Joshua Cohen is a principal at Fat Pencil Studio
How does a metal plate intended to bridge the gap between a truck and the loading dock become a safety hazard? In this case, a dock plate provided at a Portland area building was too small to work with some delivery trucks, but no guidance was provided for proper use. The end result was an unexpected fall and severe knee injury.
Heiling Dwyer Attorneys asked for a 3d model to visualize the scene and test how the dock plate worked with different truck positions. This particular plate was designed with a service height range of 3 inches difference between the truck bed and loading dock. Anything more and a gap occurs under the leading edge of the dock plate. This is a tripping hazard and reduces surface contact which can lead to unintended dock plate movement.
In this case, workers were unloading a truck that was more than three inches above the loading dock. They tried moving the truck farther away from the dock which reduced, but did not completely eliminate the gap under the leading edge of the dock plate. Having the truck farther away also meant the angle flanges bolted to the bottom of plate were not in the proper position to resist lateral movement. Ultimately, the dock plate shifted during use, enough to cause a fall when the plaintiff stepped on it. A more robust dock leveling device would have prevented this injury.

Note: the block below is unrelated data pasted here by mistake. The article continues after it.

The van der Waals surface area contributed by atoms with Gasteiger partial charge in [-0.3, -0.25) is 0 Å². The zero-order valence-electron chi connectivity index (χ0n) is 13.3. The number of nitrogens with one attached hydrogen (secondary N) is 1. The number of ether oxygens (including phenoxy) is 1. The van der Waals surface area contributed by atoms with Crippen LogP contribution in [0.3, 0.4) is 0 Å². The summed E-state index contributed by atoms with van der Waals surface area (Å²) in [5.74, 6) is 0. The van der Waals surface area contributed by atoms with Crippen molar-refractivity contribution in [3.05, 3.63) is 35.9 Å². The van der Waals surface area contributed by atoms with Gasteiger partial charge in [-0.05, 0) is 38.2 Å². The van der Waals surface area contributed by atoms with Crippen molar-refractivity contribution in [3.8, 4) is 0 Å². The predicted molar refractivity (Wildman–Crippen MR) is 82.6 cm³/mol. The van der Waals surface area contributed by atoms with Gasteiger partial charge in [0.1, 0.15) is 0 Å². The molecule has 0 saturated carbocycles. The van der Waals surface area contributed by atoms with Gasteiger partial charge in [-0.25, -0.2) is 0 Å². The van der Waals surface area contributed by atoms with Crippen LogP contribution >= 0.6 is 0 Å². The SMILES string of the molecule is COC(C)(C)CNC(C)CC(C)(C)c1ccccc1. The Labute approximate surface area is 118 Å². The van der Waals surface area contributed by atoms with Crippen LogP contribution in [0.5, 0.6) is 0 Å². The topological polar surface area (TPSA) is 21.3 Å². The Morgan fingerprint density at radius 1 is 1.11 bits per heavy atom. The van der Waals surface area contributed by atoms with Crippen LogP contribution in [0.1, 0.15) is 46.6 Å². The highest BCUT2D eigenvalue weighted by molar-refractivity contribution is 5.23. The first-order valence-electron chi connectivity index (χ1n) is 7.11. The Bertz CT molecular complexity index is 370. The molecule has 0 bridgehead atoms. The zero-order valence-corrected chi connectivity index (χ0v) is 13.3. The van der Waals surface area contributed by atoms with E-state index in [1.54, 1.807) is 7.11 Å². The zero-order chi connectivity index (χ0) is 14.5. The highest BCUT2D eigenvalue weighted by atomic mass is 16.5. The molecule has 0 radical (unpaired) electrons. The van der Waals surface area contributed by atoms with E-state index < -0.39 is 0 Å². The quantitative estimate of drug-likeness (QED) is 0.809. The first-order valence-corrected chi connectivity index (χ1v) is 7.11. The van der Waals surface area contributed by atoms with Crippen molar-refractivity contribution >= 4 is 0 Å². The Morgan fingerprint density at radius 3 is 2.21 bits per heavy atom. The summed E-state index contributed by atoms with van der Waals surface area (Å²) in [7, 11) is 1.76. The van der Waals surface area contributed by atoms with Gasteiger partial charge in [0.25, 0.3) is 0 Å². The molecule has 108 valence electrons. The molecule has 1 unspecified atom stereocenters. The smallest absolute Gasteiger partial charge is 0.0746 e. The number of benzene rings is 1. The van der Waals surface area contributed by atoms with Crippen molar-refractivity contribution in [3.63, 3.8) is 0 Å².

During our first review meeting, it quickly became apparent that the 3d model was a valuable tool for facilitating conversations and getting immediate answers to questions such as, “what if they had installed the dock plate backwards,” or “what if they had used a larger dock plate?” When it became necessary to add another expert to the team a few weeks before trial, a screen-share meeting with real-time 3d modeling ensured good communication.
This work gave the attorneys confidence that their story would be well understood by a jury, and put them in a strong negotiating position. A confidential settlement was reached shortly before trial.
“We had a good case, but Fat Pencil made it a powerful case. Their images conveyed far more than all our words could express.” Dean Heiling, Heiling Dwyer Attorneys